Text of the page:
Open Search
Open Navigation

Is Universal Screening Worth the Investment for Schools?

Alliant International University
Published 09/11/2014
2 minutes read
The content of this page is only for informational purposes and is not intended, expressly or by implication, as a guarantee of employment or salary, which vary based on many factors including but not limited to education, credentials, and experience. Alliant International University explicitly makes no representations or guarantees about the accuracy of the information provided by any prospective employer or any other website. Salary information available on the internet may not reflect the typical experience of Alliant graduates. Alliant does not guarantee that any graduate will be placed with a particular employer or in any specific employment position.

Universal Screening in Educational Settings: Evidence-Based Decision Making for Schools, edited by Ryan J. Kettler, Todd A. Glover, Craig A. Albers, and Kelly A. Feeney-Kettler, addresses the utility of universal screenings in schools for assessing academic competencies and the socioemotional and behavioral needs of students. The book provides guidance for implementing universal screening in educational settings and framing the approach within a Response to Intervention (RTI) model, and it heralds the use of screening as an important strategy for improving school performance.

According to reviewer Oscar Barbarin, the book makes a convincing case for universal screenings in educational settings, as it “highlights the relevance and applicability of psychological science to many of the most pressing and worrisome issues facing schools” (para. 8). Barbarin also points out lingering issues that need further consideration:

• Although schools are likely to see the value in screening for academic competencies given the current climate of “high-stakes” testing, the same cannot be said for allocating resources to universal socioemotional and behavioral screening. Do you agree with this assumption? Can a convincing case be made that socialemotional/behavioral screening is worth the investment given schools’ limited resources?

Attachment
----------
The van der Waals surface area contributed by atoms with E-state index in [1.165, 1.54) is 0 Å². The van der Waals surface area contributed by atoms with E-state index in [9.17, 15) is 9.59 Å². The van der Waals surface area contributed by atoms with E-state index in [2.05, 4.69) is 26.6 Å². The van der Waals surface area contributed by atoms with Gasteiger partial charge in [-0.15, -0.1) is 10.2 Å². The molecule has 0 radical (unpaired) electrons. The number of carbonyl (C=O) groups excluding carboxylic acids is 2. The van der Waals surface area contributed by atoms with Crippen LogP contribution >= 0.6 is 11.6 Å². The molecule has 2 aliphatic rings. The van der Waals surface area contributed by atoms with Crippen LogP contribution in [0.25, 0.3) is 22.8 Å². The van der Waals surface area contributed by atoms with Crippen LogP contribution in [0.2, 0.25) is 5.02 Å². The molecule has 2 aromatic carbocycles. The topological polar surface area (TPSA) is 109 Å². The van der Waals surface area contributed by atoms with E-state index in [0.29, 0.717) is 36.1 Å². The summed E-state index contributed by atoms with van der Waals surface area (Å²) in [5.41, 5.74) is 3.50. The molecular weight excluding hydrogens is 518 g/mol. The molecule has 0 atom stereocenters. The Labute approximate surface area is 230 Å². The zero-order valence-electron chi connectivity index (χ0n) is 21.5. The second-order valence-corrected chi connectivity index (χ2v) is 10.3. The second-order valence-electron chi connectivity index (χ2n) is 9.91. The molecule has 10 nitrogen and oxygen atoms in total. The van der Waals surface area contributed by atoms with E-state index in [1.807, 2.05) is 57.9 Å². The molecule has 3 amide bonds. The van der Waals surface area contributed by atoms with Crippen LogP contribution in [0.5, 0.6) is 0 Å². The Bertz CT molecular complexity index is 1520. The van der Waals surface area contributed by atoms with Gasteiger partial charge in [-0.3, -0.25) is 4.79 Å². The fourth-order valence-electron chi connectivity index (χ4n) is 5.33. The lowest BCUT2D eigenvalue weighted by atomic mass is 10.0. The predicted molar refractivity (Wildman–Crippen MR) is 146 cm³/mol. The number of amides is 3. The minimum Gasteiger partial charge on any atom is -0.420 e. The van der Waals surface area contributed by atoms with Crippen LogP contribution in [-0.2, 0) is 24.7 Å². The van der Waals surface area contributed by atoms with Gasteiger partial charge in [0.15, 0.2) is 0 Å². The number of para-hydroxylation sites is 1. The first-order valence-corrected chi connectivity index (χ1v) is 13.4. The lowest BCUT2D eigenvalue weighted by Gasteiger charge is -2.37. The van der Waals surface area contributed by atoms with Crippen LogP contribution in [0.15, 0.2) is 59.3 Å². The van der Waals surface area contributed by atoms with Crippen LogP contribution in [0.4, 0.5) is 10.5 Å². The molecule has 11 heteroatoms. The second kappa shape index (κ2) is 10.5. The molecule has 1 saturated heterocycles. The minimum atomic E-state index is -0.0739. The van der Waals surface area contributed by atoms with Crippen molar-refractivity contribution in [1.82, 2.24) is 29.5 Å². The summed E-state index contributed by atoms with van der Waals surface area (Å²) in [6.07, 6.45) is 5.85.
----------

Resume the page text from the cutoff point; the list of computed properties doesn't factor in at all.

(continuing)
• Barbarin believes there is “the danger of reifying children's status on a screening tool in a way that transforms individual differences on a screening tool into a category such asdeficientat risk, or failing” (para. 9). Do you agree that this is cause for concern? How can schools minimize the risk of labeling on the basis of results from screening?

Read the Review

Do More Data Make for Better School Outcomes?
By Oscar Barbarin
PsycCRITIQUES, 2014 Vol 59(32)

You might also like

Back to Blog
Learn More
Alliant International University

What Is Clinical Psychopharmacology?

What Is Clinical Psychopharmacology? According to the Kaiser Family Foundation, the average number of adults in the U.S. reporting...

Learn More
Alliant International University

PsyD Marital and Family Career Paths

PsyD Marital and Family Career Paths Choosing an area of specialization in psychology isn’t always easy, but Marriage and Family...

Learn More
Alliant International University

MFT Courses and Curriculum

What Courses Do You Have to Take When Doing an MFT Program? In early human development, the family plays a huge role in shaping a...

Anchor
pass led us here

Start on your path to impact today.